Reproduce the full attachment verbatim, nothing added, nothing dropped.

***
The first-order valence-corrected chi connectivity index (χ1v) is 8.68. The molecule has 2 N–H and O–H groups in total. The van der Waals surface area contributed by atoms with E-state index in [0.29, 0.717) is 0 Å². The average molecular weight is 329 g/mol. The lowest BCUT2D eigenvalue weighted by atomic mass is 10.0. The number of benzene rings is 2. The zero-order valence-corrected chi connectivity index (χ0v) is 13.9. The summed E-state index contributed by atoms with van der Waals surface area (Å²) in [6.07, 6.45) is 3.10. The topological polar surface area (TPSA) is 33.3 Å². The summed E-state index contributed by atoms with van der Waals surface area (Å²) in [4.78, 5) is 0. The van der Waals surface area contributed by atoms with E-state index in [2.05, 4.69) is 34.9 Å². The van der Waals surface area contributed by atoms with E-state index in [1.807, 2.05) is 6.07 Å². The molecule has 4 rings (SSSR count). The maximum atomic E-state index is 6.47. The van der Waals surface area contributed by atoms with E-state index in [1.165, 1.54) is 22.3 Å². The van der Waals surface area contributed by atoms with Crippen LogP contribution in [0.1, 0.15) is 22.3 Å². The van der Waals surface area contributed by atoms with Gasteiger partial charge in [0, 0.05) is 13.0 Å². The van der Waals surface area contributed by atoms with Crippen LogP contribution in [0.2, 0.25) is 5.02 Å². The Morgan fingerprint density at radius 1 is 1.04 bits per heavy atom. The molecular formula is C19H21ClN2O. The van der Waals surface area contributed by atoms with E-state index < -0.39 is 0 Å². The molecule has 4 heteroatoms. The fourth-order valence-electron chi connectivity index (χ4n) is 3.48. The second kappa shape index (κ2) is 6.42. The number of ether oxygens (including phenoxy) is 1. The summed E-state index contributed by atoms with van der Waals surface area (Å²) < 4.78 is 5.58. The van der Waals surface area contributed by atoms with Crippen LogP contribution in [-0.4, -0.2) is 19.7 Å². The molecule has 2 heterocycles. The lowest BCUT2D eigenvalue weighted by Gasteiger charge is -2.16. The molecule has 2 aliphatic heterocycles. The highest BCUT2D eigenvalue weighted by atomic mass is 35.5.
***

The first-order valence-corrected chi connectivity index (χ1v) is 8.68. The molecule has 2 N–H and O–H groups in total. The van der Waals surface area contributed by atoms with E-state index in [0.29, 0.717) is 0 Å². The average molecular weight is 329 g/mol. The lowest BCUT2D eigenvalue weighted by atomic mass is 10.0. The number of benzene rings is 2. The zero-order valence-corrected chi connectivity index (χ0v) is 13.9. The summed E-state index contributed by atoms with van der Waals surface area (Å²) in [6.07, 6.45) is 3.10. The topological polar surface area (TPSA) is 33.3 Å². The summed E-state index contributed by atoms with van der Waals surface area (Å²) in [4.78, 5) is 0. The van der Waals surface area contributed by atoms with E-state index in [2.05, 4.69) is 34.9 Å². The van der Waals surface area contributed by atoms with E-state index in [1.807, 2.05) is 6.07 Å². The molecule has 4 rings (SSSR count). The maximum atomic E-state index is 6.47. The van der Waals surface area contributed by atoms with E-state index in [1.165, 1.54) is 22.3 Å². The van der Waals surface area contributed by atoms with Crippen LogP contribution in [0.1, 0.15) is 22.3 Å². The van der Waals surface area contributed by atoms with Gasteiger partial charge in [0, 0.05) is 13.0 Å². The van der Waals surface area contributed by atoms with Crippen LogP contribution in [0.2, 0.25) is 5.02 Å². The Morgan fingerprint density at radius 1 is 1.04 bits per heavy atom. The molecular formula is C19H21ClN2O. The van der Waals surface area contributed by atoms with E-state index < -0.39 is 0 Å². The molecule has 4 heteroatoms. The fourth-order valence-electron chi connectivity index (χ4n) is 3.48. The second kappa shape index (κ2) is 6.42. The number of ether oxygens (including phenoxy) is 1. The summed E-state index contributed by atoms with van der Waals surface area (Å²) < 4.78 is 5.58. The van der Waals surface area contributed by atoms with Crippen LogP contribution in [-0.4, -0.2) is 19.7 Å². The molecule has 2 heterocycles. The lowest BCUT2D eigenvalue weighted by Gasteiger charge is -2.16. The molecule has 2 aliphatic heterocycles. The highest BCUT2D eigenvalue weighted by atomic mass is 35.5.